My girls made a discovery recently, and dang if it wasn't a big one.
It wasn't my Star Wars figures, complete with their weapons, still inside my carrying case at my parents'. Nor was it my wife's Looney Tunes puzzle. When I was packing everything into boxes so we could paint the living room, they discovered my old "Calvin and Hobbes" collections. It was as if they had been digging for buried treasure in the back yard one summer afternoon, and actually found it.
I can't say I blame them. "Calvin and Hobbes" was consistently high-quality in a way only a few strips ever manage to be. It combines the high-humor quotient of Gary Larson's "The Far Side" or the more contemporary "Pearls Before Swine," with the same level of subtle and thought-provoking commentary that you might find in "Bloom County," although Watterson's topics were more timeless and less topical than those Berkeley Breathed dealt with.
A lot of the appeal the strip held for me was that Calvin is a real kid. He wasn't artificially wholesome and sweet like the kids in "The Family Circus," and he wasn't as gentle-hearted as good old Charlie Brown. Calvin was a rapscallion, plain and simple, the sort of thing Dennis Mitchell could have been with a little more octane in his fuel; but he also had moments of great tenderness, remorse and vivid imagination.
Re-reading these forgotten collections is like catching up with an old friend after 20 years and laughing ourselves silly over hijinks from college. In the course of these collections, Calvin "turns into a bug," travels through time, and can't do his homework because "My parents forgot to pay the gravity bill."
There are the fantasies he acts out, all bizarre and immediately accessible to anyone who ever was a small child or at least knows someone who was, times when he disappears into an imaginary persona like Spaceman Spiff, Stupendous Man, or Tracer Bullet. The fantasties are familiar to anyone who has ever been a kid, as are the reasons for his escape. He's bored, or he's faced with some other challenge typical of first-graders.
Then there are the people who populate his world. They think they live in the same world as him, but the truth is that they exist only when he wants them to, and only on his terms. There are mom and dad, who have no names or identities beyond their relationship to him; there's the babysitter who doesn't understand him despite being the one person who intimidates him; and there is Miss Wormwood, an archetypal spinster of a first-grade teacher.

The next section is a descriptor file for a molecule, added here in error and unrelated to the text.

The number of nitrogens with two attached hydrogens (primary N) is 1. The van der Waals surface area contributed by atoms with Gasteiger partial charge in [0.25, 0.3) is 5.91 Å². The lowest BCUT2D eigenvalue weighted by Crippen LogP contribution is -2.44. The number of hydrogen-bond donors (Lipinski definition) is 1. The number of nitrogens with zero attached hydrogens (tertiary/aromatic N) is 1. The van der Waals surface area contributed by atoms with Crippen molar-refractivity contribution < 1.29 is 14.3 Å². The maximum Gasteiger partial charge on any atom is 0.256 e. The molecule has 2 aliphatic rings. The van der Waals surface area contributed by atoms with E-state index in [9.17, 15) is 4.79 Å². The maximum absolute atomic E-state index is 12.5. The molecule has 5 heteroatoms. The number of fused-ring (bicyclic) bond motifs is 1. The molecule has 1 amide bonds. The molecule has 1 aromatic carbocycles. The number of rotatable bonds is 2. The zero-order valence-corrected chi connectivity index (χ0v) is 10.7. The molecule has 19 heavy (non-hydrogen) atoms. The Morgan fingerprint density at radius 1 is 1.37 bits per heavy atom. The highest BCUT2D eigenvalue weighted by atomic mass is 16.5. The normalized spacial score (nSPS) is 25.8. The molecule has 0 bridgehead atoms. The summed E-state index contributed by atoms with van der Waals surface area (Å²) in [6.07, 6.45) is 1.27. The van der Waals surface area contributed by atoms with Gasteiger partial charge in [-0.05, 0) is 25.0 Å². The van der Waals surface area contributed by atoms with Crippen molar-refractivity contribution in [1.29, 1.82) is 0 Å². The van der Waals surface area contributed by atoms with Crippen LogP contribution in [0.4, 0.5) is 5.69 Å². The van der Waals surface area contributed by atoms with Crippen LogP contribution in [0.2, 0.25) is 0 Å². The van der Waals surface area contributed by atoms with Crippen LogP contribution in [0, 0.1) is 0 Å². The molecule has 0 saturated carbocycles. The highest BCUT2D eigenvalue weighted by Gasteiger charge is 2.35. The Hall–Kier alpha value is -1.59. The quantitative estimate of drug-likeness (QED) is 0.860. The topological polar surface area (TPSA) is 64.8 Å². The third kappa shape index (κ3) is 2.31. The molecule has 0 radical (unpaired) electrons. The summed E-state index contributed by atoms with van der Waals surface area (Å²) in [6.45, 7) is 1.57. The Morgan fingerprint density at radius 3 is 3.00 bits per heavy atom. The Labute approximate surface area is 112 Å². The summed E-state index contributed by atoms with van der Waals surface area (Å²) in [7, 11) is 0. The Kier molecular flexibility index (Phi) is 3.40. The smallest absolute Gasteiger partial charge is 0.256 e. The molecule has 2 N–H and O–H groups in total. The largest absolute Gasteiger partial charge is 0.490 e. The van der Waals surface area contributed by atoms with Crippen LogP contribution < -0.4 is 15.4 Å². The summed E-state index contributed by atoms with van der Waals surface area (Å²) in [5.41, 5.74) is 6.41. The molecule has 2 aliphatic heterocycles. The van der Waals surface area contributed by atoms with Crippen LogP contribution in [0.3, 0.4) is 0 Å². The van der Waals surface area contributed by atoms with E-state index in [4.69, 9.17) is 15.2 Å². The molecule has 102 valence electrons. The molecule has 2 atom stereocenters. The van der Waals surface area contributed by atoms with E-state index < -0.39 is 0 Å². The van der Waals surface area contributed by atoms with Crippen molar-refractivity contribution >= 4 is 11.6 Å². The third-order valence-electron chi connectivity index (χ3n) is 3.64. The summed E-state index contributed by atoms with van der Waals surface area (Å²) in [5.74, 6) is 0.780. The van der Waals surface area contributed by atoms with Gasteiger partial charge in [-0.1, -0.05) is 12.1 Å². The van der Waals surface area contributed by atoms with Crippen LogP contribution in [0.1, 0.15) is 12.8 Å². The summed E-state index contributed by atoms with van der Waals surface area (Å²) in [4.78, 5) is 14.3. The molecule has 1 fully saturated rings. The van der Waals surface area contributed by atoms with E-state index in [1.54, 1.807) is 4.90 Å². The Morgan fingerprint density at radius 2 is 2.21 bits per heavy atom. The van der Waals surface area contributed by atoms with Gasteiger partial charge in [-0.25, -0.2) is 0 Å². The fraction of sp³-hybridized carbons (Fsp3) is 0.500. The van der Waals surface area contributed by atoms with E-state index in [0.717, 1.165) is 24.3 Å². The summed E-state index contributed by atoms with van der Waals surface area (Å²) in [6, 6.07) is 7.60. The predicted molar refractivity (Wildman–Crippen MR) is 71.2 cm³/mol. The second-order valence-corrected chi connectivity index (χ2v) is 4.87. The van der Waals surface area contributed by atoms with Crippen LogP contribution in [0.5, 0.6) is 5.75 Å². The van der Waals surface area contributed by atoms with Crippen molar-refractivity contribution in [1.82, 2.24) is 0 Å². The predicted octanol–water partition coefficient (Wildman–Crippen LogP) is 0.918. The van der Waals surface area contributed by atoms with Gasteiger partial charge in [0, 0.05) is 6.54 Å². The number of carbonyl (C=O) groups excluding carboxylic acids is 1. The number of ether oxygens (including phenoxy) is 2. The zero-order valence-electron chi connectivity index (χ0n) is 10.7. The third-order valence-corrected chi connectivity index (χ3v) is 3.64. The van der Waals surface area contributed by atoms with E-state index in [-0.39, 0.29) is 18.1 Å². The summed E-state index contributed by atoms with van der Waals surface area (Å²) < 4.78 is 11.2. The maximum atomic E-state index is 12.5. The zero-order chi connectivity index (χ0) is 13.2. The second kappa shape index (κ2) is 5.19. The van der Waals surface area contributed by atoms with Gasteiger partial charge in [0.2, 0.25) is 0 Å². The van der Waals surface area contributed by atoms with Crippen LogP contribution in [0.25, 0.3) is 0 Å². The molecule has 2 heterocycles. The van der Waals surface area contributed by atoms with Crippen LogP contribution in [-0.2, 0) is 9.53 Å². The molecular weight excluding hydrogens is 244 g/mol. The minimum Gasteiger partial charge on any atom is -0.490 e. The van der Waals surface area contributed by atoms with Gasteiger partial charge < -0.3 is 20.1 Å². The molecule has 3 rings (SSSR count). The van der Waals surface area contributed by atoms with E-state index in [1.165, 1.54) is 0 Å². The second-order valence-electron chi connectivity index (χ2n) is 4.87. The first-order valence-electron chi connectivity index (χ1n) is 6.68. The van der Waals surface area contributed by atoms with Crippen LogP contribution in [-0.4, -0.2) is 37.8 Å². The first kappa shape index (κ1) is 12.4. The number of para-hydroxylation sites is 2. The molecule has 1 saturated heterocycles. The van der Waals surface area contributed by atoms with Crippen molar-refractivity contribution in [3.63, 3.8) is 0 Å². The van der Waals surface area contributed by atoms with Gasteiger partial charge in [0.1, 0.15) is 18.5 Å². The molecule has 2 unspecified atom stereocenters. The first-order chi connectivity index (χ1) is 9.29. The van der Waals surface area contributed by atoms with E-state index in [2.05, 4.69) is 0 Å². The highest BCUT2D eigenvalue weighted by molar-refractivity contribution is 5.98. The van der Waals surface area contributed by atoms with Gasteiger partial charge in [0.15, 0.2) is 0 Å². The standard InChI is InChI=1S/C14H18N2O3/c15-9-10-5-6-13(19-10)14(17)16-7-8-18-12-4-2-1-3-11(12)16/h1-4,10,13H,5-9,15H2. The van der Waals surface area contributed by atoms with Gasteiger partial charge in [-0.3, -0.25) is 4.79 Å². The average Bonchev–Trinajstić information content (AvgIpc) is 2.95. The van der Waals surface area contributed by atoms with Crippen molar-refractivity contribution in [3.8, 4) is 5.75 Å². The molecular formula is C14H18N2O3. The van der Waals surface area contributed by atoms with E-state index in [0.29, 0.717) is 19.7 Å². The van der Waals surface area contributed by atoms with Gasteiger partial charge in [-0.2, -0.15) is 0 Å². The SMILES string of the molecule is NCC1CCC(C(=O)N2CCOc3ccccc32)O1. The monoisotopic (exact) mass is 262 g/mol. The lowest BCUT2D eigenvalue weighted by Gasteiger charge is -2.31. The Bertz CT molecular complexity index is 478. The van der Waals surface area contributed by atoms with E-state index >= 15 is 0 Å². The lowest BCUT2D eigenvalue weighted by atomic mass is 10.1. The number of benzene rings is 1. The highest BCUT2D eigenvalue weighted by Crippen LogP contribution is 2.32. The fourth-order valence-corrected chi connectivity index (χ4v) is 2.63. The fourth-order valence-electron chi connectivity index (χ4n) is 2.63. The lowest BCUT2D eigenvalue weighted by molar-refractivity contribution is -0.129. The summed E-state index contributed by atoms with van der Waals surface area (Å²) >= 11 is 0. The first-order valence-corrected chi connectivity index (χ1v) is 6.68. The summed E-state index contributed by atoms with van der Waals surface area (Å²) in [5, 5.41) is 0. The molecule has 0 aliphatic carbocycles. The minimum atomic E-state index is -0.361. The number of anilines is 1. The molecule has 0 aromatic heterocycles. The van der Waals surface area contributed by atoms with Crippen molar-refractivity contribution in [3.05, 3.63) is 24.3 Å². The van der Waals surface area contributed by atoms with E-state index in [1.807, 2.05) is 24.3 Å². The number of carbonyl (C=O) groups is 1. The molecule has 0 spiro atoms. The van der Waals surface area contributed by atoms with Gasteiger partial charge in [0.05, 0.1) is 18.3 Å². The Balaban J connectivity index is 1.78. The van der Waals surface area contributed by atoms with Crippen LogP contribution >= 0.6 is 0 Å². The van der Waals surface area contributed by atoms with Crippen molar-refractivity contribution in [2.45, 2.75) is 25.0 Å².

On Calvin's own level are Moe, the school bully; Susie Derkins, the girl next door who Calvin can't bear to admit liking; and of course Hobbes, Calvin's best friend, comrade-in-arms, and possibly just a stuffed tiger through whom Calvin channels feelings and thoughts he doesn't understand entirely.
Bill Watterson, who created "Calvin and Hobbes," stopped making new strips some years ago, after wrapping the strip up with one of his great sledding comics. That strip had Calvin and Hobbes ride off into a clear wintry day to see what's out there, much like "The House and Pooh Corner" closed out with Christopher Robin talking to Pooh about having to grow up.
Since "Calvin and Hobbes" ended, it seems like the comics section of the newspaper has grown duller and duller each year. Comic strips continue long past the point that they should have stopped, like "Doonesbury"; they retread the same three worn-out jokes, like "Garfield"; or they settle for being cute and clever instead of brilliant and funny.
There are a few strips worth reading, like "Pearls Before Swine" and "Foxtrot," but by and large, the comics section is something read out of habit rather than for actual amusement value these days. "Calvin and Hobbes" shows how high the medium can reach, when it's done by artists who really care about what they're doing.
Thanks for the laughs, Bill. And thanks for sharing them with my kids.
Copyright © 2008 by David Learn. Used with permission.